Digital Sidhe (digitalsidhe) wrote in the_grey_havens,
Digital Sidhe

Elvish Calligraphy Available

[This advertisement posted with moderator approval, since it's relevant to the community and may interest members. My apologies in advance to those who see it in multiple communities.]

The Elvish Translation Service ( sells hand-crafted Elvish calligraphy, in Quenya and Sindarin (mostly Quenya), written in various styles of tengwar. The catalog of available items includes quotations ancient and modern. Prices for 8½x11" pieces currently range from US$25.00 to $50.00, making them highly affordable gifts.

I can also do custom work, whether for wall decorations, tattoos, wedding rings, or any other use. Rates for custom translation are available on the site's "Custom Order" page.

Visit the Elvish Translation Service today, and nai elen siluva tielyanna ("may a star shine upon your path").
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i was just wondering... how did you get a license from the tolkien estate to do this?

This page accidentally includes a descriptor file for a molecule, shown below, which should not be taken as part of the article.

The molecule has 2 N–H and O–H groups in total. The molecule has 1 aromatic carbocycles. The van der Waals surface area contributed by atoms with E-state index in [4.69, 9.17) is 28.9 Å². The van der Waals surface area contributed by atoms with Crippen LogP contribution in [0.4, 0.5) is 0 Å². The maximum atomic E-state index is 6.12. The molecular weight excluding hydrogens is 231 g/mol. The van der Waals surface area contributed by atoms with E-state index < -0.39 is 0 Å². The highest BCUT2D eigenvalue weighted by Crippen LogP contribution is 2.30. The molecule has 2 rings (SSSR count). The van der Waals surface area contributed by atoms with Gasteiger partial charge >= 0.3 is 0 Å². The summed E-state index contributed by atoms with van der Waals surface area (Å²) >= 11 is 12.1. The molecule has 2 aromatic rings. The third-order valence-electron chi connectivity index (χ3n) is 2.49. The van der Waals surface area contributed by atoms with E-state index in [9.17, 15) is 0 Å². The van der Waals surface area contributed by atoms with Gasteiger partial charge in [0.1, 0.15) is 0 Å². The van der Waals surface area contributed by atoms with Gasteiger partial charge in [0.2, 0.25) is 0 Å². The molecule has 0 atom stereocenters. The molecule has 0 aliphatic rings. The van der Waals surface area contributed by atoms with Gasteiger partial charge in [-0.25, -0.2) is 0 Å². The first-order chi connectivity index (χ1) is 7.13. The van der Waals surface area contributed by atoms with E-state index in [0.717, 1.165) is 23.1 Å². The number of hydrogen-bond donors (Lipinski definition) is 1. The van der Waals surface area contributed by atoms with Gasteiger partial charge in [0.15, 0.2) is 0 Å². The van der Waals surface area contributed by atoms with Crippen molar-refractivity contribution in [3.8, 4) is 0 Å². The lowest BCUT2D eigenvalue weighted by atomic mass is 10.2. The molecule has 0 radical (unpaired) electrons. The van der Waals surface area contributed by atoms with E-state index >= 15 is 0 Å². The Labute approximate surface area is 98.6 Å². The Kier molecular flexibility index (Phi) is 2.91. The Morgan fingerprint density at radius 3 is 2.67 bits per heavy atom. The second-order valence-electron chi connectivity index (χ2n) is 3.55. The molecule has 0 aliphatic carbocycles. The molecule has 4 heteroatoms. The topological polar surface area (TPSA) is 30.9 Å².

I didn't. So far, I have only one text on my site that's even remotely based on Tolkien's work, and the text I'm using is actually a translation by David Salo. Any actual quotations from Tolkien's works will, I assure you, be nice and small, to stay within the guidelines of Fair Use law.

As for the use of Quenya and tengwar, my understanding of intellectual property law is that you can't copyright a language, or a writing system. (Indeed, in the case of the cirth -- which admittedly I'm not using -- any claim by the Tolkien Estate would be on incredibly shaky ground, as they're basically a slightly new wrinkle on the ancient Norse and Germanic runes in the first place.)

Copyright law protects the specific, tangible and fixed expression of an idea -- for example, the text of The Lord of the Rings, or the form of Peter Jackson's production of The Two Towers. But it does not protect a language, in which that idea is expressed.

The Tolkien Estate might be able to try to patent Quenya and tengwar, but as far as I know they have not sought to do so. Which means the languages and writing systems are open for use by all. (Of course, what you use them for could still get you in trouble with copyright -- for example, if you tried to translate all of The Matrix into Quenya, not only would you have a massive headache and need to seek psychiatric help, you'd also run afoul of lawyers if you tried to distribute it.)

So, I need to consider not only the Tolkien Estate's copyrights, but also those of Frank Herbert's estate, and whoever owns the rights to Buckaroo Banzai. Luckily, I'm working with phrases short enough not to matter. But this may also point out why the stuff in my "Poetry" section is a couple of hundred years old. Copyright's completely expired on Lord Byron and FitzGerald's translation of the Ruba'iyat.